Charting The New York Times' Narrative, Part Three [Updated]

Chris Menahan
May. 31, 2019

Principal Lecturer David Rozado of Otago Polytechnic in New Zealand released data on Thursday from his own project charting the New York Times' narratives over the past five decades.

"A few months ago I scraped all the articles from the New York Times since 1970. I set up a website for anyone to research word frequency usage over time. It's handy for people who cannot afford a license from LexisNexis," Rozado said, linking to his website.

Rozado shared his charts in response to Zach Goldberg sharing similar research earlier in the week.

UPDATE: Rozado released more charts on Saturday:

I just can't get enough of these charts. This one may be the best yet. These narratives were manufactured from the top down and pushed on society through constant repetition.

The break out years for this leftist lunacy was 2013-2014.

Some major events which happened in 2013 were:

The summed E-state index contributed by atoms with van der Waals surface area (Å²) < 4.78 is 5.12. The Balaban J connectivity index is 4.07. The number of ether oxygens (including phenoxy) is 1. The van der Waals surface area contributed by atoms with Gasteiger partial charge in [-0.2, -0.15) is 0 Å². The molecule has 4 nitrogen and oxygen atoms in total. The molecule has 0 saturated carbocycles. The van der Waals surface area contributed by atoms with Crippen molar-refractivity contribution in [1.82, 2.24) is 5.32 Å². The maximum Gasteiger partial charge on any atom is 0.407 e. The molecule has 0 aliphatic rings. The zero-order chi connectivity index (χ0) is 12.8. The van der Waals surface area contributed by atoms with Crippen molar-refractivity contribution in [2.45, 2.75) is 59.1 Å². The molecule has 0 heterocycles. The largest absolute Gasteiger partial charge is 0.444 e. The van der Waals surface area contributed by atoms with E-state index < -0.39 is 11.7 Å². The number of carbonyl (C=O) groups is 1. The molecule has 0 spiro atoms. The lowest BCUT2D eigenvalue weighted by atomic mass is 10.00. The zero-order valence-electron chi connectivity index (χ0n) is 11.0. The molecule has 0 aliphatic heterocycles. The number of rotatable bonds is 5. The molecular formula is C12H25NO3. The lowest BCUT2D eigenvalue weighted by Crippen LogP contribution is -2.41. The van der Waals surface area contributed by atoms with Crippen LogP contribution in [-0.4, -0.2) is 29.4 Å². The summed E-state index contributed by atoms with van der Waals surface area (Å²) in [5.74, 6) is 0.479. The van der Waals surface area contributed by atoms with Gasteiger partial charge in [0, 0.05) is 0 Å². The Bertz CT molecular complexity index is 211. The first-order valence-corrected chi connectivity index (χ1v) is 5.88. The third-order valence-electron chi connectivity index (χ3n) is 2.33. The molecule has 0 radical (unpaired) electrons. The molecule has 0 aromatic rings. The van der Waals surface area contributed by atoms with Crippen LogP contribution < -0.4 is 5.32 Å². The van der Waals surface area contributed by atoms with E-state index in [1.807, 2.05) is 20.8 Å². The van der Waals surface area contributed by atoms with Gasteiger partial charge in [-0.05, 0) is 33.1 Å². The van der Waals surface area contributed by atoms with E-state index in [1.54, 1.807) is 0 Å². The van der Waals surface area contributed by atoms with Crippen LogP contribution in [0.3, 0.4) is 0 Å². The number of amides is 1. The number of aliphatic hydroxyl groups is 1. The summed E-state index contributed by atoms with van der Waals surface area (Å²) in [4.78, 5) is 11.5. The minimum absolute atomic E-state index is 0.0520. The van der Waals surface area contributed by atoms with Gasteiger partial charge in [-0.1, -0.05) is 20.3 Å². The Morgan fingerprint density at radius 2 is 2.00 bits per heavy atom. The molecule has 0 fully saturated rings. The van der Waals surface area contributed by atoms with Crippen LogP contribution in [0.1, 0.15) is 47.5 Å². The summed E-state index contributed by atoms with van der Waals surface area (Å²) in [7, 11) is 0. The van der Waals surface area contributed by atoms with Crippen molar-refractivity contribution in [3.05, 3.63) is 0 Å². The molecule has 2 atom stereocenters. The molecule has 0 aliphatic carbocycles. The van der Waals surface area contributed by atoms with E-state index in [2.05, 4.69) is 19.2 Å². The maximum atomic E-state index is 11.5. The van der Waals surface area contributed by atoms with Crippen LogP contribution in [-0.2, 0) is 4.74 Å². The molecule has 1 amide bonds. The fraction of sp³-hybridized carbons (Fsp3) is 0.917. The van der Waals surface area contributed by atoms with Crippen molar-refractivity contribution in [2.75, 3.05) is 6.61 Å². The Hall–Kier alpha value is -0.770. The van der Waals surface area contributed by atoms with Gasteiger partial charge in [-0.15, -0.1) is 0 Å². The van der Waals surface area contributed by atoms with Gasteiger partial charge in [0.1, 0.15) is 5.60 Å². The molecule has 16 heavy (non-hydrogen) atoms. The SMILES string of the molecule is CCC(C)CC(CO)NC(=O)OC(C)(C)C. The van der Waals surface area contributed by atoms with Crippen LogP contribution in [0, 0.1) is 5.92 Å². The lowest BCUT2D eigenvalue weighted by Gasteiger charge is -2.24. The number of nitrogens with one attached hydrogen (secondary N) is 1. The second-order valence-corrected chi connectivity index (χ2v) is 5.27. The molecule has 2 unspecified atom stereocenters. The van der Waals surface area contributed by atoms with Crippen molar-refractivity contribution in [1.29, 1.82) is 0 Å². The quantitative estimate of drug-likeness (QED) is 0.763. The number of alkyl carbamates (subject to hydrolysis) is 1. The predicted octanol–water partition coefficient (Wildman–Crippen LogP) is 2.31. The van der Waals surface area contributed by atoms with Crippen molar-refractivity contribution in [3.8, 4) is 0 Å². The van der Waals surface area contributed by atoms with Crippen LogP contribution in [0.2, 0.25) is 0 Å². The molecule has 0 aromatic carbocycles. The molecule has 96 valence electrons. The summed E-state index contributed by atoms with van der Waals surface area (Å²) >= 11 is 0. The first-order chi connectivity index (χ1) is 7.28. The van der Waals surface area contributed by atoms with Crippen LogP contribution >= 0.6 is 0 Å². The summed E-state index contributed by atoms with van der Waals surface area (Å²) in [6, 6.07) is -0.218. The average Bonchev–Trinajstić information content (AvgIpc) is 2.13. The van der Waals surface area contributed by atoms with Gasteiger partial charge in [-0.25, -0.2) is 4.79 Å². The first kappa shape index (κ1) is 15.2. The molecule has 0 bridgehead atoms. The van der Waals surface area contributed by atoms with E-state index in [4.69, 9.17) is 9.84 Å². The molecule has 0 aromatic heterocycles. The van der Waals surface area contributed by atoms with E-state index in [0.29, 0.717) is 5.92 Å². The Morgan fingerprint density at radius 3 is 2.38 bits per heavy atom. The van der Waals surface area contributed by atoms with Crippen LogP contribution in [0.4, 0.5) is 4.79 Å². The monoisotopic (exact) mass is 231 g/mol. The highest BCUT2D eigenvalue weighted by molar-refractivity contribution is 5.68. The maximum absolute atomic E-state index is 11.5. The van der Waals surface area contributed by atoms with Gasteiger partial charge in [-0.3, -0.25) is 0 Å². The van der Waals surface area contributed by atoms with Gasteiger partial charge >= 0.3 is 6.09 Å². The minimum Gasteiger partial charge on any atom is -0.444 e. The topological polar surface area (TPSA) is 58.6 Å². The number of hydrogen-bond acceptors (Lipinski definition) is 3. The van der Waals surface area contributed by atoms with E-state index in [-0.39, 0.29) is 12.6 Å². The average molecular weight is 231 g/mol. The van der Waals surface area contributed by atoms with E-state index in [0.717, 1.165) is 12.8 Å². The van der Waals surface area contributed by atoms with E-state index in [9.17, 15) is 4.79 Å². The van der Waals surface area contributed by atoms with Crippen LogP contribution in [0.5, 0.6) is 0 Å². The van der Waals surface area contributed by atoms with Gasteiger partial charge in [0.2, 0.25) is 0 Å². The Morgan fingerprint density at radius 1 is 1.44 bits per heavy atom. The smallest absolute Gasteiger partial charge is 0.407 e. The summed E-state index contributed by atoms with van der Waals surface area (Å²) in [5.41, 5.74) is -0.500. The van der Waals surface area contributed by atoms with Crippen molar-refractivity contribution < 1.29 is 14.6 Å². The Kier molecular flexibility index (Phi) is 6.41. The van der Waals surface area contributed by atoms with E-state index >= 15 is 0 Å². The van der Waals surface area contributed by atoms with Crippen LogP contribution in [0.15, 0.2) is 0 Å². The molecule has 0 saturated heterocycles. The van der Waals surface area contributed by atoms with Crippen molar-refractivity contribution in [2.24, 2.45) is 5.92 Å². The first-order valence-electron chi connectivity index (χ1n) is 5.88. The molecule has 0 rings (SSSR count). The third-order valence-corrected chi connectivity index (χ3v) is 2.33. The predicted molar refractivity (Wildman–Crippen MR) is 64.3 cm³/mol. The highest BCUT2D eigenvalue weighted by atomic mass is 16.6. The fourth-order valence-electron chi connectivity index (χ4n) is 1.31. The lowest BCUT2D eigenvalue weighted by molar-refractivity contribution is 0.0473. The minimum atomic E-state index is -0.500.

- Obama starting his second term
- SCOTUS striking down The Defense of Marriage Act
- Paula Deen losing her job for admitting during a deposition that she used the n-word at some point in her life
- Pope Francis elected
- Tinder taking off


- Ferguson riots after the Michael Brown shooting
- Rise of ISIS
- Ebola
- GOP sweeping the midterms
- Russia taking Crimea

It's not clear what changed but Steve Sailer has been speculating about it for a while now.

These phony narratives are what caused the country to become so wildly divided (after some 40 years of mass immigration, of course).

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